Pirelli's Scorpion range has a cross-country and marathon tyre with the XC RC - we've thoroughly tested the 2.2" racey tread.
Through the middle of 2020, we have tested just about the whole range of mountain bike tyres from Pirelli. Their Scorpion range has specific models for Trail, Enduro, XC, eMTB - and cross-country racing. Much of what Pirelli do with the Scorpion range of tyres remains the same across the Trail, Enduro, XC and eMTB range. They have conditions specific tread options and rear specific tyres, with Hard conditions, Mixed conditions and Soft conditions tyres along side the Rear tyres. It's a great way to pick your tyres, picking ones that suit the conditions you ride in. Afterall, if you ride a lot of rock and loose over hardpack - do you really need a Soft conditions tyre designed for deep loam? Just because it looks cool doesn't mean it's the best choice!
Catch up on our other Pirelli Scorpion reviews:
Pirelli Scorpion tyres use casings that get stiffer depending on the use the tyres will see. You will see that the 2.4" Pirelli Scorpion Trail tyres have the ProWall casing with 60tpi and reinforcement, but the HardWall casing on the 2.4" and 2.6" Enduro casing has bead to bead nylon protection as well, and then HyperWall on the eMTB treads have an added strip of rubber protecting the sidewalls and supporting the tyres under very high loads.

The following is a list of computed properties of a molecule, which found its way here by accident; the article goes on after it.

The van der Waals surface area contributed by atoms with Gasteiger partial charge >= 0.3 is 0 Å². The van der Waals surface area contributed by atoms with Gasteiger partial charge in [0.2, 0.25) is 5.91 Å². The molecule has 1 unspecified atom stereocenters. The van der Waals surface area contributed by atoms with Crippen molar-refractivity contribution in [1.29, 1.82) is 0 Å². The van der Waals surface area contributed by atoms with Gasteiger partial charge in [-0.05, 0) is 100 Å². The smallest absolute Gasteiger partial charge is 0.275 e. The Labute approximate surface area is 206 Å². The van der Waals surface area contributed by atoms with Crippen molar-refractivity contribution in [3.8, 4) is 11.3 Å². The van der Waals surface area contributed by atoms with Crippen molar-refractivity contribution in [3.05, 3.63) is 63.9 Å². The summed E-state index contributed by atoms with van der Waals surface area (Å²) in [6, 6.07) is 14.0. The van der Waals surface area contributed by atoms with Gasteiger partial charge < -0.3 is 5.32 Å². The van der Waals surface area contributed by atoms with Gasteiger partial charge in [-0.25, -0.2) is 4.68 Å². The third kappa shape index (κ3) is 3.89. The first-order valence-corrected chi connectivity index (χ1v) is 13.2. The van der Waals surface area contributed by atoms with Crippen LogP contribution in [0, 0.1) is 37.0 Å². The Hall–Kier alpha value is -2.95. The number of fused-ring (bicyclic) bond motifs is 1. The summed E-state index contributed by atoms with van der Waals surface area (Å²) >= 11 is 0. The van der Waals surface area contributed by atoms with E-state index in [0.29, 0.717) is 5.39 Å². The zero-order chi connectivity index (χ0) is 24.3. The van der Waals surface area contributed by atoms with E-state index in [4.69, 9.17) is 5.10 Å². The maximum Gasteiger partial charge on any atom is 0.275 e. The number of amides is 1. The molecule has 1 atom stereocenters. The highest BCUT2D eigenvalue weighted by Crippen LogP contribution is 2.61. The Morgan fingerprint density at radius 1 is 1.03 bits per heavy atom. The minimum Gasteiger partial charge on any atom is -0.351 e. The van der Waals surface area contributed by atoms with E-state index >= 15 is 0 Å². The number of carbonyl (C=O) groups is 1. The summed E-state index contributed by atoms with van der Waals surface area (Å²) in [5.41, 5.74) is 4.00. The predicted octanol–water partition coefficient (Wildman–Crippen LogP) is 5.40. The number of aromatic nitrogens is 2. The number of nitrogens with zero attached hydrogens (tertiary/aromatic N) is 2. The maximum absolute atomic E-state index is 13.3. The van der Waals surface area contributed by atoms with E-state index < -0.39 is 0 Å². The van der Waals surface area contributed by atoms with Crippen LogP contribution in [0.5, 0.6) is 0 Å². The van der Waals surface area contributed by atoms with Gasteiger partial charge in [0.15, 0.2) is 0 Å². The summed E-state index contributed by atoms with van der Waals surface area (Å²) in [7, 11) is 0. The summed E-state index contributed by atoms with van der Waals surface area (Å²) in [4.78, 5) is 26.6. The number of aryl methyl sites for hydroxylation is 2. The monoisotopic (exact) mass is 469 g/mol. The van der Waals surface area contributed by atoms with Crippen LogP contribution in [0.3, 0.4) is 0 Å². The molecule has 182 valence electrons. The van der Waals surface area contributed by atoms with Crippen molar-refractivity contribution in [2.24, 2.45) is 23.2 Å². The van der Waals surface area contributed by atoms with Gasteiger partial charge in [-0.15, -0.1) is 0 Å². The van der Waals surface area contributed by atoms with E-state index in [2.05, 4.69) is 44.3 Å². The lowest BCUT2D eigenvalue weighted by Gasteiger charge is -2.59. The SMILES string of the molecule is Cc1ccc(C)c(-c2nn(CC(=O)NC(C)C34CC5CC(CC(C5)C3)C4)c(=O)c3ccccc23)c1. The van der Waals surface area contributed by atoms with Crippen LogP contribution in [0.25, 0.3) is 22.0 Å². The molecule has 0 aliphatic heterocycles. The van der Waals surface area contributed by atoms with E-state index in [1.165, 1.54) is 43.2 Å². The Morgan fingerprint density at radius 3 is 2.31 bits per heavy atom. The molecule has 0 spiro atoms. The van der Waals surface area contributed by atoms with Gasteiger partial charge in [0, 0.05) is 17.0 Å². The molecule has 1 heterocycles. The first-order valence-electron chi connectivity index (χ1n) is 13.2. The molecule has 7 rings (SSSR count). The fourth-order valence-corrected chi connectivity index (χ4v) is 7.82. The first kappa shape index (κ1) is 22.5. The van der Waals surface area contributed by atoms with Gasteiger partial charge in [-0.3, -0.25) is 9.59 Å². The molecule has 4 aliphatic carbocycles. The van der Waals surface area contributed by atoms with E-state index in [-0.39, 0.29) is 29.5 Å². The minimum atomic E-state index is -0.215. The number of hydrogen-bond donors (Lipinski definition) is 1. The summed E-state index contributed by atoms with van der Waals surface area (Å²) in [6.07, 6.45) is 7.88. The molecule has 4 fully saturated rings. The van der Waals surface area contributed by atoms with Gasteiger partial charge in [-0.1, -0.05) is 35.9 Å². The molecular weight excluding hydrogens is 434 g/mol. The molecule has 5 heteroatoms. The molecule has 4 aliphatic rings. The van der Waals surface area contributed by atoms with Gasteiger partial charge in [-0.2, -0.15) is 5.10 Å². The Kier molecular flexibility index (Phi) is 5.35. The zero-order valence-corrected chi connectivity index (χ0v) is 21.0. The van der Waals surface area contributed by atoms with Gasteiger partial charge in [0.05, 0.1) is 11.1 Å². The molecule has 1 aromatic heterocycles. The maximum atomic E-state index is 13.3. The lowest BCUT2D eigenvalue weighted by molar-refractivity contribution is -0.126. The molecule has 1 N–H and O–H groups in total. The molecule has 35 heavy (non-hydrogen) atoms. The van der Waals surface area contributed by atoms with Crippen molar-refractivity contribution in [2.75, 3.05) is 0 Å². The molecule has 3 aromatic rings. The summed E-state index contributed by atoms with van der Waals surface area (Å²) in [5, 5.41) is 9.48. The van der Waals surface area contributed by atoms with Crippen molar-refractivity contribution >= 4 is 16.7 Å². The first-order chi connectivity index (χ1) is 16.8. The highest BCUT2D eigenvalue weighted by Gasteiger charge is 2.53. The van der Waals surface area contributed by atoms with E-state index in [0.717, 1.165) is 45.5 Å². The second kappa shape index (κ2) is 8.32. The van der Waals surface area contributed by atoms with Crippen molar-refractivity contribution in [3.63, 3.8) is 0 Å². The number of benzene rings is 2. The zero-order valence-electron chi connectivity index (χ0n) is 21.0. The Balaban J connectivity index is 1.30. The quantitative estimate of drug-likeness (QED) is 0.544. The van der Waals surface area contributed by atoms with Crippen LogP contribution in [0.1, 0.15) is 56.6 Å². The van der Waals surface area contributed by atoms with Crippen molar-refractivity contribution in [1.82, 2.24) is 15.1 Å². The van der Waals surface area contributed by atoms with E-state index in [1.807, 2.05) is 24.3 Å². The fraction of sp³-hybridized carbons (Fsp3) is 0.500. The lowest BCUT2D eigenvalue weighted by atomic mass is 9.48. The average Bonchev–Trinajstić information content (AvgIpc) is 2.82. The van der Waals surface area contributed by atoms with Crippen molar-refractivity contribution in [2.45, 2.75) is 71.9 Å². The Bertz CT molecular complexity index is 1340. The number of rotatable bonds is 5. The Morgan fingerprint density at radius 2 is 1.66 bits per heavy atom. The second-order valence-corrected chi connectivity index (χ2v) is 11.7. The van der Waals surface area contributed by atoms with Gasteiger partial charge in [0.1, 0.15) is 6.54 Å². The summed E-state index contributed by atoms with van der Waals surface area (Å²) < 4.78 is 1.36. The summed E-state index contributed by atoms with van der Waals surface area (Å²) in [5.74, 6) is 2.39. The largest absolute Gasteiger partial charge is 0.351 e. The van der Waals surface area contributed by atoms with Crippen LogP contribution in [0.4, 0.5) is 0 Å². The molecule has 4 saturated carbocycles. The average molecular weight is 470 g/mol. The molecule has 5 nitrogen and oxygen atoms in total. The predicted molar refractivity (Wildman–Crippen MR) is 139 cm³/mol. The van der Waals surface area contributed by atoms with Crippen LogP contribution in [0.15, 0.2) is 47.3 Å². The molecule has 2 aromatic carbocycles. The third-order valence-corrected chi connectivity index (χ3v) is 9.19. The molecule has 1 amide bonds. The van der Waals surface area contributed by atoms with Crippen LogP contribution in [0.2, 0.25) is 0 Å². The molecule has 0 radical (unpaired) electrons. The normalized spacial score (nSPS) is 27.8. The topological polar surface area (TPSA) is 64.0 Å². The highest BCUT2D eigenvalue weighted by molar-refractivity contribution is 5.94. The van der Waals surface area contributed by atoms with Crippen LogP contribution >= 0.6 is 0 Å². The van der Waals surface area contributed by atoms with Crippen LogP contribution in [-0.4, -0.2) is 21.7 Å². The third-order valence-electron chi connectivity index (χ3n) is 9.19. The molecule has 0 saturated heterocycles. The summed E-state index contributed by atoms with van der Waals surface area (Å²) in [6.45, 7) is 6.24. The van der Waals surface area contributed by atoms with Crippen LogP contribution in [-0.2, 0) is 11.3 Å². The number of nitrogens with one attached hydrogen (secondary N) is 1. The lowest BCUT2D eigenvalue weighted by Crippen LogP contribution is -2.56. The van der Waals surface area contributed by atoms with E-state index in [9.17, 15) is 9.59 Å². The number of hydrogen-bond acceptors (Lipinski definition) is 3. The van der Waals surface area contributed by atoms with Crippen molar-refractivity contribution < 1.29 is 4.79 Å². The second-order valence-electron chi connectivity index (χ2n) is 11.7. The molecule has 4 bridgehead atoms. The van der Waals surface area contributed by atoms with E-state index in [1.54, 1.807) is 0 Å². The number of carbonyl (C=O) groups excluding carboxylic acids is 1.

The Pirelli Scorpion XC RC range has two tyres - both with the same tread pattern. You can see elements of the Mixed and Hard conditions tyres on the tread - and the tread is designed to be used front or rear - or both. The Trek-Pirelli Team often use the XC RC on the front, with the Hard conditions 2.2" on the rear - so it really is an addition to the range. But it is only available in 29x2.2" - the racer's choice.
The XC RC (660g) is a 29x2.2" tyre with ProWall 120tpi casing and 120tpi sidewall reinforcing, whereas the XC RC Lite (610g) does away with the extra reinforcing and drops about 50g per tyre in the process. Like Pirelli's 2.2" XC tyres, the XC RC are designed around wheels with a 25mm internal width, to ensure the casings inflate to the right shape and edge and transition knobs are in the right place.
The tread pattern has a closely spaced centre tread, with fairly open transition knobs and more aggressive side knbos, that sit in two positions for excellent cornering support. This means it rolls nice and fast, but has enough edges in contact when cornering. The tread knobs enlarge closer to the tyre so they are well-supported to prevent squirm on hard surfaces.